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Felix Bacigalupo, Steven Luck; Crowding is consequence of attentional failure. Journal of Vision 2012;12(9):324. doi: https://doi.org/10.1167/12.9.324.
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Introduction: Crowding occurs when objects are too close together and features from several objects are combined into a jumbled percept. Two classes of mechanisms have been proposed: those involving purely perceptual factors and those pointing to a limited spatial resolution of attention. To test the attentional resolution hypothesis, we recorded ERPs and measured the N2pc component—an index of focused attention—and the SPCN component—an index of visual working memory. If crowding reflects a failure of attention, then N2pc should be reduced under conditions of crowding. Participants and methods: Thirteen healthy young adults participated in this study. Two arrays of three letters were presented, one on each side of fixation. One array was red and the other was green. Observers were told to attend either to the red array or the green array and to report whether the central letter of the attended array was a vowel or a consonant. Crowding was manipulated by using three distances between the target and the surrounding non-target letters: near, intermediate and far. The stimulus duration was 200 ms, with an SOA of 1600–1800 ms. Results: We found significant differences in the correct response rates and RTs depending on the level of crowding, with better performance (fewer errors and shorter RTs) as the distance between the target and nontarget letters increased. The key result was that the N2pc was virtually eliminated when the nontargets were near the target, indicating that attention cannot be focused onto the target under conditions of crowding. Interesting, the SPCN was largest under conditions of crowding, suggesting that observers stored all three items in working memory when the target could not be selected via attention. Conclusions: These findings suggest that crowding is a consequence of attentional failure and that working memory is recruited when selective attention fails.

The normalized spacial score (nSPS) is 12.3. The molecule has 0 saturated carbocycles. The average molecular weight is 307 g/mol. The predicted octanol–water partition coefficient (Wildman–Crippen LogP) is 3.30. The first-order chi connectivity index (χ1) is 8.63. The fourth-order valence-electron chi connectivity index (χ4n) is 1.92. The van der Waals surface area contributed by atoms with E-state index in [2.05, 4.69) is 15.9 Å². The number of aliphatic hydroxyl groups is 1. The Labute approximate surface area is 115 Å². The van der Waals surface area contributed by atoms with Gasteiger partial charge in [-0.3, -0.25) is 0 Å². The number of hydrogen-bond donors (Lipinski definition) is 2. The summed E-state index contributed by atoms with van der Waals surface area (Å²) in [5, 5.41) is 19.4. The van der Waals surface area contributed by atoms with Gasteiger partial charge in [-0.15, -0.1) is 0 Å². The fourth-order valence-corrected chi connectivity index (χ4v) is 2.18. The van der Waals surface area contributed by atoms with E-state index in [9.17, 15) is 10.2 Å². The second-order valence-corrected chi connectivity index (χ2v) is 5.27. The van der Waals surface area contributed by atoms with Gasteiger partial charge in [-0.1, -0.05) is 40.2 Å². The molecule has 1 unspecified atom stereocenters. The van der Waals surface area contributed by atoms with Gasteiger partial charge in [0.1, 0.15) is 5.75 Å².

Meeting abstract presented at VSS 2012
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